Triangle Side-Side-Side Equality

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Theorem

Let two triangles have all $3$ sides equal.

Then they also have all $3$ angles equal.


Thus two triangles whose sides are all equal are themselves congruent.


In the words of Euclid:

If two triangles have the two sides equal to two sides respectively, and have also the base equal to the base, they will also have the angles equal which are contained by the equal straight lines.

(The Elements: Book $\text{I}$: Proposition $8$)


Proof

Euclid-I-8.png

Let $\triangle ABC$ and $\triangle DEF$ be two triangles such that:

$AB = DE$
$AC = DF$
$BC = EF$

Suppose $\triangle ABC$ were superimposed over $\triangle DEF$ so that point $B$ is placed on point $E$ and the side $BC$ on $EF$.

Then $C$ will coincide with $F$, as $BC = EF$ and so $BC$ coincides with $EF$.


Aiming for a contradiction, suppose $BA$ does not coincide with $ED$ and $AC$ does not coincide with $DF$.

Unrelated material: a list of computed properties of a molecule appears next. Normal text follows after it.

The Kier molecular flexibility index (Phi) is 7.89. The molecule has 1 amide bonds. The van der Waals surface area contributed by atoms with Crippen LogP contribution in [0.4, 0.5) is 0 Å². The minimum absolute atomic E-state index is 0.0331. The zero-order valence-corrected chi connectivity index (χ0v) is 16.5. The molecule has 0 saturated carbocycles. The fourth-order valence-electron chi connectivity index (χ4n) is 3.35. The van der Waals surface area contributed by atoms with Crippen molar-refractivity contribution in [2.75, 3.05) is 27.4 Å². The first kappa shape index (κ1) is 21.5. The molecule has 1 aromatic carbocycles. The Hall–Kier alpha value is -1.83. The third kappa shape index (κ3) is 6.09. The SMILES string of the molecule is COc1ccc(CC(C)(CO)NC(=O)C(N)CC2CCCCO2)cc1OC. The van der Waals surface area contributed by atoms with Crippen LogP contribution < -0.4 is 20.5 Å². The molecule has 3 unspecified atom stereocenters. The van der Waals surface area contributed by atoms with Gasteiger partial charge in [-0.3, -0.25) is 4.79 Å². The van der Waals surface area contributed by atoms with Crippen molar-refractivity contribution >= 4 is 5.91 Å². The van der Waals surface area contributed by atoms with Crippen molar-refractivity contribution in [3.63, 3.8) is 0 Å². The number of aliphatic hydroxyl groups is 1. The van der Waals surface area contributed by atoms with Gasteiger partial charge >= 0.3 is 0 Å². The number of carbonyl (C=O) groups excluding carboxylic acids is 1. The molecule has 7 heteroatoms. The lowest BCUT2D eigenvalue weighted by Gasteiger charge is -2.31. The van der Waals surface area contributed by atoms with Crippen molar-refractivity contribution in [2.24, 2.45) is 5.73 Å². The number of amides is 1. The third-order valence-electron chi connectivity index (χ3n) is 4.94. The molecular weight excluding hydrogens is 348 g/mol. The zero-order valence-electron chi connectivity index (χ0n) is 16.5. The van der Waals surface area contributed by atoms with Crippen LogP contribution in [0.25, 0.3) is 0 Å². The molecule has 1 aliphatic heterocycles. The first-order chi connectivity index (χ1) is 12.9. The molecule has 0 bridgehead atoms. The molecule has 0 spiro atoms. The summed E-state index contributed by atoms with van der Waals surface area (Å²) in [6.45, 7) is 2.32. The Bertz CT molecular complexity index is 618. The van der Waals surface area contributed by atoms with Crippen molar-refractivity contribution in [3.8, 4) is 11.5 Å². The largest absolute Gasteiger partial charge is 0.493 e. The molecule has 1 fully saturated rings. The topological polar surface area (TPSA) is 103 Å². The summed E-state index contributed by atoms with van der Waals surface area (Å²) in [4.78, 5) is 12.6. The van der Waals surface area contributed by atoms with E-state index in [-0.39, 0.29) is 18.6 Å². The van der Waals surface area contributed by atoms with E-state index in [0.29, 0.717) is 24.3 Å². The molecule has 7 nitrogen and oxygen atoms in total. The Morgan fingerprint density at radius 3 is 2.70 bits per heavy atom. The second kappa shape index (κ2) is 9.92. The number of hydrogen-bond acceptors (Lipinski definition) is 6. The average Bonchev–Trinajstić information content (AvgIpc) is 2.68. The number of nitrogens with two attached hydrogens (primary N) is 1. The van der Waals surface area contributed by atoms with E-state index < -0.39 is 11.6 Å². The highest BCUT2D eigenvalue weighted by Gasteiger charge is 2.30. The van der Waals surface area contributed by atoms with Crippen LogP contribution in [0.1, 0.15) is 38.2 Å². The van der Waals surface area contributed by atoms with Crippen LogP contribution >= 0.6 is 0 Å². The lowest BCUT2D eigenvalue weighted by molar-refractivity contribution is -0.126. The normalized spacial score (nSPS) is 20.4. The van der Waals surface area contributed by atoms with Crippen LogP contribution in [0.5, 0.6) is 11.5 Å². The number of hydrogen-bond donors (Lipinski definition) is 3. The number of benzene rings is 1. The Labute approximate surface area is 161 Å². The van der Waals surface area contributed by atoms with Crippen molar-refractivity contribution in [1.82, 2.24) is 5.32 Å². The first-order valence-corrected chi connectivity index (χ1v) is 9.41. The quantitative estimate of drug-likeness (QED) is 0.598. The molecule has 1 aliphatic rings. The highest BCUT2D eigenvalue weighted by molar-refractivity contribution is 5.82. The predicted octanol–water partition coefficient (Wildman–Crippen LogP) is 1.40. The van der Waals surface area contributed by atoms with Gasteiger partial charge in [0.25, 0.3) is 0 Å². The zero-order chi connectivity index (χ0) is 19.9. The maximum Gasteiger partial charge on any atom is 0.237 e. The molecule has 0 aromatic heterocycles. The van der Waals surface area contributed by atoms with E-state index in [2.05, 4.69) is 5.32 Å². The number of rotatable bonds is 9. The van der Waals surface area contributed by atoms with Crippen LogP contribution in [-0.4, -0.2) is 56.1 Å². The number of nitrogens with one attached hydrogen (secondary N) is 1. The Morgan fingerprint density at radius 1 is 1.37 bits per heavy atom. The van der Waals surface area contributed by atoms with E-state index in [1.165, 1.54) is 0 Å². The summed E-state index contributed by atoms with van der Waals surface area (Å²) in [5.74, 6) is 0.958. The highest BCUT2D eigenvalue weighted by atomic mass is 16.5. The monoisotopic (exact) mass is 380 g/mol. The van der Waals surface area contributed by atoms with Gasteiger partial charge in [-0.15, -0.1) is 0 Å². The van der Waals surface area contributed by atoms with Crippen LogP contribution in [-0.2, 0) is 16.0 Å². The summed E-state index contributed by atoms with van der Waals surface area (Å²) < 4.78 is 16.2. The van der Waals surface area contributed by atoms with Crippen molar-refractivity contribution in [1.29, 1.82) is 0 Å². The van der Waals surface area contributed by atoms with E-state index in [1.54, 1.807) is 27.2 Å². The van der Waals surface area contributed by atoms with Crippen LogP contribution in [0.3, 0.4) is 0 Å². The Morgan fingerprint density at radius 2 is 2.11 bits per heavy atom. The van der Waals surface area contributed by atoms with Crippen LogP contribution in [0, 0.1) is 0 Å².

Then they will fall as, for example, $EG$ and $GF$.

Thus there will be two pairs of straight line segments constructed on the same line segment, on the same side as it, meeting at different points.

This contradicts the theorem Two Lines Meet at Unique Point.

Therefore $BA$ coincides with $ED$ and $AC$ coincides with $DF$.

Therefore $\angle BAC$ coincides with $\angle EDF$ and is equal to it.


The same argument can be applied to the other two sides, and thus we show that all corresponding angles are equal.

$\blacksquare$


Historical Note

This theorem is Proposition $8$ of Book $\text{I}$ of Euclid's The Elements.


Sources